Well preserved towns and other historic sights exist throughout the Costa Brava.

Tossa de Mar is the only surviving fortified city on the Catalonian coast; Peratallada is a good example of a medieval village; and Perelada Castle (Plaza del Carmen 1; +34 972 538 125) has been producing wine since the 13th century.

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There’s great scuba-diving in the super-clear water around the uninhabited Medes Islands.

They’re just offshore -- you can easily paddle out to them from the seaside town of L’Estartit.

Equipment and training are available from Les Illes Diving Center (Carrer Illes 55; +34 972 751 239).

Scuba-diving off the Medes IslandsMeet the locals ... scuba-diving off the Medes Islands. On dry land, the flora and fauna of these wild former penal islands are another attraction.

Nearby L’Estartit, there’s a fantastic view from the 14th-century hilltop Montgri Castle (Passeig Catalunya 84) in the town of Torroella de Montgri.

Kayaking is popular off the historic port town of Sant Feliu de Guíxols, with 10 kilometers of surrounding beaches and bays. For kayak rental and information, try Kayak Center Guixols (Passeig del Fortin; +34 667 76 91 80).

Cycling is a great way to get from village to village. It’s particularly lovely at dusk, when the sky turns shades of pink and blue.

Inland, former train tracks have been converted into paved routes for cyclists and walkers as part of the Vias Verdes (“Green Ways”) Project.

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The celebrated Girona temple to experimental cooking, El Bulli, closed in 2011 but, only 50 kilometers away, the self-proclaimed “avant-garde” restaurant El Celler de Can Roca (C/de Can Sunyer, 48, Girona; +34 972 22 21 57) won top spot in the prestigious World’s 50 Best Restaurants awards this year.

Highlights are a Zen garden terrace, an 11-course “festival menu” (think food as science) and a selection of more than 60,000 wines.

Celler de Can RocaPrawn 'n' powder: Celler de Can Roca's experimental approach won it top slot in a prestigious global restaurant cook-off. In April, El Bulli’s former head chefs, Oriol Castro, Eduard Xatruch and Mateo Casañas, opened their own unpretentious eatery in Cadaqués, which has since become a foodie favorite.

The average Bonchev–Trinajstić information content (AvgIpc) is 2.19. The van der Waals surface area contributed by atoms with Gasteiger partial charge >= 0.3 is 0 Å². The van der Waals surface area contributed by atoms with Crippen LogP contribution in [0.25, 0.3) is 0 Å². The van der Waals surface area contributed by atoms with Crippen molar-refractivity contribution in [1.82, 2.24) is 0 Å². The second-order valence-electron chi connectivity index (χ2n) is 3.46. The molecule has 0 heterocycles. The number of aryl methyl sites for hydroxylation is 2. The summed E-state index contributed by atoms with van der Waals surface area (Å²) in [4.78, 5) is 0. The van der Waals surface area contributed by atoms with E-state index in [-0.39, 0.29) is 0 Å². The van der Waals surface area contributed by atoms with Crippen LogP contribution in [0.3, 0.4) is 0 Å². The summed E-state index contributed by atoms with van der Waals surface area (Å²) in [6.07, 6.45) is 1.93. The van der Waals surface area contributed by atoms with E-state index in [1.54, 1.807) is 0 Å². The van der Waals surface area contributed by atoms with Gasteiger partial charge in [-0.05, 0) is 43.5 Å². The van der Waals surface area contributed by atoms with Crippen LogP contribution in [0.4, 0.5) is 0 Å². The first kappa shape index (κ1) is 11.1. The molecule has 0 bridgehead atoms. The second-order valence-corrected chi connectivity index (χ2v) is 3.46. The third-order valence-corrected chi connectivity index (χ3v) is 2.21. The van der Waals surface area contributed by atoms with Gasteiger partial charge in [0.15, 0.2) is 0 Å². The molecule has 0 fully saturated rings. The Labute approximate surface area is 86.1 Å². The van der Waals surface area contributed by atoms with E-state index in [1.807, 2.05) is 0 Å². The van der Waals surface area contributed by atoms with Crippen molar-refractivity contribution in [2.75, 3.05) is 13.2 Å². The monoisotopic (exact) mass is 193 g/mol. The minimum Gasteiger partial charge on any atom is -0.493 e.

Compartir (Riera Sant Vicenç; +34 972 25 84 82) means “to share,” which is precisely the concept -- guests are advised to share dishes to experience the symphony of flavors on offer. Rooms are also available.

A drive through the forest of Lloret de Mar brings you to Sant Pere del Bosc (Paratge de Sant Pere del Bosc; +34 972 36 16 36), a family-owned restaurant and hotel on a hilltop overlooking the sea.

Seafood and local meat combine in a praised seven-course tasting menu, but the secluded location and site -- a beautifully restored former monastery -- are as much of a draw.

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You’ll find hotels in all categories but the many renovated residences and other buildings offering accommodation along the Costa Brava offer a great opportunity to soak up the local vibe.

Located in the heart of Begur, Hotel Aiguaclara (St Miquel 2; +34 972 622 905) is a 19th-century colonial mansion-turned-boutique hotel with retro-chic interior and first-rate hospitality.

Modernist-styled Hotel Diana (Plaza de Espana 6; +34 972 341 103) is a 21-room beachside hotel in the historic town of Tossa de Mar with magnificent views of the sea and fortified old town.

CadaquésSun and surrealism: Cadaqués, Salvador Dalí's favorite fishing village. In the whitewashed fishing village of Cadaqués, the recently renovated Hotel Playa Sol (Platja Pianc 3; +34 972 258 810) has gorgeous views of the Cap de Creus.